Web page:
As I sit waiting for what I hear is about the fifth major winter storm since Christmas, I feel warm and content inside my cozy apartment and even more so as I bask in the afterglow of my holiday in South Africa. What a rich time!
Glen (my guy) and Jenna (his colleague) went home a day earlier than I did and missed my show in Cape Town. At the Friendly Society Cafe I performed Transfigurations and Doin’ Time with Peterson Toscano. We had a PACKED house, which even surprised the organizers as everything shuts down during the summer holidays. The audience that evening, a diverse mix of people, reminded me of the diversity of the 3 weeks traveling around the rest of South Africa.
We packed in a lot in a short time and went to both urban and remote rural settings including Lesotho, the mountainous country that is completely landlocked by South Africa.
There we walked up into the mountains further to view rock paintings drawn many many years ago. We also visited some of the towns people and even enjoyed some home brew.
After our time in Lesotho and Drakensburg Mountains, we traveled to the Wild Coast to an area called Transkei (which sounds like Trans Guy, so every time someone said, “We’re going to see Transkei,” I was like, “Wait, we’re going to Northampton, MA???”)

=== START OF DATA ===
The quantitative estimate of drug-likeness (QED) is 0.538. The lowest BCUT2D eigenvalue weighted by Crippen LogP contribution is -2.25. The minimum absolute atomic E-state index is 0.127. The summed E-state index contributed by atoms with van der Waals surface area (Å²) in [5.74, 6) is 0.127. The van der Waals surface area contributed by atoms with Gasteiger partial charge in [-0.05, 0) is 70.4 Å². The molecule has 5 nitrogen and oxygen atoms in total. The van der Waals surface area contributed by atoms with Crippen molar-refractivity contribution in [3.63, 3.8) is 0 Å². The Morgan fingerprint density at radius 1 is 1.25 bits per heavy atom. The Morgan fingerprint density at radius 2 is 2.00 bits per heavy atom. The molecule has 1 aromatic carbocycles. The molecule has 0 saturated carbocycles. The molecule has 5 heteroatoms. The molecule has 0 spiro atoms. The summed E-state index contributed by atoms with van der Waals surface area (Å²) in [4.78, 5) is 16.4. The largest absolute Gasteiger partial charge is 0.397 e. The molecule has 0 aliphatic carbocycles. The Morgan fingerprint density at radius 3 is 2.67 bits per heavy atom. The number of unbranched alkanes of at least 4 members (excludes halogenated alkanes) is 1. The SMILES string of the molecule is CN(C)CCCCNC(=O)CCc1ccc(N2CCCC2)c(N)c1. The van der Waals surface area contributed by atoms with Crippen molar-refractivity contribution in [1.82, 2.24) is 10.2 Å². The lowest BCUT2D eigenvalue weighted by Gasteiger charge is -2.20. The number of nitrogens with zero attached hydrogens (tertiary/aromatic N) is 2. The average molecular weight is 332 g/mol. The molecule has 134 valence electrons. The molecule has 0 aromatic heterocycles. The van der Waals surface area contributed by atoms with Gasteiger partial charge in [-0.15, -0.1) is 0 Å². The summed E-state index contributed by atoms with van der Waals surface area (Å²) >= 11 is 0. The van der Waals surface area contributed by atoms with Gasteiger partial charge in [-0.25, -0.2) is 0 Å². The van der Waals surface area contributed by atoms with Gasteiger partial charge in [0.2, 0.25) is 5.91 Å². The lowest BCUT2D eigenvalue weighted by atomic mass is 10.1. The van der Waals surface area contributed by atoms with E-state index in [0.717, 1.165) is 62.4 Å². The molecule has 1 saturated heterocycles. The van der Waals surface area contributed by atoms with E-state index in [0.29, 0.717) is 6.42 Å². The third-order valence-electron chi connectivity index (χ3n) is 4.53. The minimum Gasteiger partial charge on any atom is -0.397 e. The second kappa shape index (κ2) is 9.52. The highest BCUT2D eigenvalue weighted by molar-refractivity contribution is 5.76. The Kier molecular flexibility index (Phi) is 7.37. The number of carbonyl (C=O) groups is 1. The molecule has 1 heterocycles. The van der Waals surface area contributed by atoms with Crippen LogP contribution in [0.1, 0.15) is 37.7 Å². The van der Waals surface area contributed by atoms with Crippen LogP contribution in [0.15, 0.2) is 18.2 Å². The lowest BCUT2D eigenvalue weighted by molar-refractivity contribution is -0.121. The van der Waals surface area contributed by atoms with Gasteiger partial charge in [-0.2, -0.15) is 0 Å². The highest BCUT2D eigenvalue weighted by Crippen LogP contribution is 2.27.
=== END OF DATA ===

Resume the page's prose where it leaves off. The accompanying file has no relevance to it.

Transkei is Xhosa country with brightly colored round houses and gorgeous beaches with warm water from the Indian Ocean. I enjoyed getting tossed around by the strong waves as I watched the surfers. We swam a lot and on New Years Eve, as we watched the moon reflected on the water, we witnessed dolphins leaping around the wild waves. I took this as a good omen for the new year.
By the time we reached Transkei and the Mdumbi Backpackers, where we stayed, I had a serious hankering for traditional food–chopped greens and corn meal. At a Shebeen, a local bar, a woman prepared us food.
As we waited for the food children, came by and entertained us with songs and games. The Mdumbi Backpackers has partnered with the local community to benefit the village economically they provide a cultural component for visitors. We learned firsthand about Xhosa culture in this part of the world from the people in the village as we walked around, visited with adults and children and spent time just being without the distraction of the Internet. Oh and it was BEAUTIFUL!
Although it was a bit of a wait, when the food finally came it was DELICIOUS, one of our best meals. Afterward we took kayaks up river and saw birds and jumping fish and people fishing.
Below are some more images from our trip and then some video. The first video shows a panoramic view of our party in Lesotho. I simply scanned the scene and only afterward I realized I caught a man peeing. (See if you can find him!). The second video captures some of the singing of the children in the Xhosa village. Enjoy!